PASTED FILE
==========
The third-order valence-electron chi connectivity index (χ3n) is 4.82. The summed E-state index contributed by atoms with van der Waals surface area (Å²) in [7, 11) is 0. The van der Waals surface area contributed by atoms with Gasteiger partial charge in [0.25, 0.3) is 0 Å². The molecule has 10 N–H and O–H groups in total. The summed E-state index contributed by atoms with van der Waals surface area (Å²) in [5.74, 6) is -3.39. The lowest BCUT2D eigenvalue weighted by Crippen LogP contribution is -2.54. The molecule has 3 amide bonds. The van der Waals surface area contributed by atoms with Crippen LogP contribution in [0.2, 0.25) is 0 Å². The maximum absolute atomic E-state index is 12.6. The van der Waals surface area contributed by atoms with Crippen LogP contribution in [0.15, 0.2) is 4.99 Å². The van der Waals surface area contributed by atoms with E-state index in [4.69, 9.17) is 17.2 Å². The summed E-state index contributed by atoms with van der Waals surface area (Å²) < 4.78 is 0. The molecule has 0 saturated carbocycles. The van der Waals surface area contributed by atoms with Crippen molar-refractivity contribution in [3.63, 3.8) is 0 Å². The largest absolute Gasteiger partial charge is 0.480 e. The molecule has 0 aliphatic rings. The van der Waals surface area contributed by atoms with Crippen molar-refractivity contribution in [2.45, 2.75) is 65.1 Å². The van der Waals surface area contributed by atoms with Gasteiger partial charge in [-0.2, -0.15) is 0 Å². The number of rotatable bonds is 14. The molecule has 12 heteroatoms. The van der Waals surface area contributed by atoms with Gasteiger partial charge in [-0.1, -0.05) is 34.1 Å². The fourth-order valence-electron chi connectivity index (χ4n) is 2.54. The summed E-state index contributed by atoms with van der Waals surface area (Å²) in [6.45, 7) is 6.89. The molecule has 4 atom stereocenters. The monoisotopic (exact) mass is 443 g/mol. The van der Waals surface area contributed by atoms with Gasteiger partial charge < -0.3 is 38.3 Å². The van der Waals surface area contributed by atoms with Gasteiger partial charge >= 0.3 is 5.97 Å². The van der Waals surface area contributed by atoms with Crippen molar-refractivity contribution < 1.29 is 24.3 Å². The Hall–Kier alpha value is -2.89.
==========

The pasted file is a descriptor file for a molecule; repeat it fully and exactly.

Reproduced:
The third-order valence-electron chi connectivity index (χ3n) is 4.82. The summed E-state index contributed by atoms with van der Waals surface area (Å²) in [7, 11) is 0. The van der Waals surface area contributed by atoms with Gasteiger partial charge in [0.25, 0.3) is 0 Å². The molecule has 10 N–H and O–H groups in total. The summed E-state index contributed by atoms with van der Waals surface area (Å²) in [5.74, 6) is -3.39. The lowest BCUT2D eigenvalue weighted by Crippen LogP contribution is -2.54. The molecule has 3 amide bonds. The van der Waals surface area contributed by atoms with Crippen LogP contribution in [0.2, 0.25) is 0 Å². The maximum absolute atomic E-state index is 12.6. The van der Waals surface area contributed by atoms with Crippen LogP contribution in [0.15, 0.2) is 4.99 Å². The van der Waals surface area contributed by atoms with E-state index in [4.69, 9.17) is 17.2 Å². The summed E-state index contributed by atoms with van der Waals surface area (Å²) < 4.78 is 0. The molecule has 0 saturated carbocycles. The van der Waals surface area contributed by atoms with Crippen molar-refractivity contribution in [3.63, 3.8) is 0 Å². The largest absolute Gasteiger partial charge is 0.480 e. The molecule has 0 aliphatic rings. The van der Waals surface area contributed by atoms with Crippen molar-refractivity contribution in [2.45, 2.75) is 65.1 Å². The van der Waals surface area contributed by atoms with Gasteiger partial charge in [-0.2, -0.15) is 0 Å². The number of rotatable bonds is 14. The molecule has 12 heteroatoms. The van der Waals surface area contributed by atoms with Gasteiger partial charge in [-0.1, -0.05) is 34.1 Å². The fourth-order valence-electron chi connectivity index (χ4n) is 2.54. The summed E-state index contributed by atoms with van der Waals surface area (Å²) in [6.45, 7) is 6.89. The molecule has 4 atom stereocenters. The monoisotopic (exact) mass is 443 g/mol. The van der Waals surface area contributed by atoms with Gasteiger partial charge < -0.3 is 38.3 Å². The van der Waals surface area contributed by atoms with Gasteiger partial charge >= 0.3 is 5.97 Å². The van der Waals surface area contributed by atoms with Crippen molar-refractivity contribution < 1.29 is 24.3 Å². The Hall–Kier alpha value is -2.89.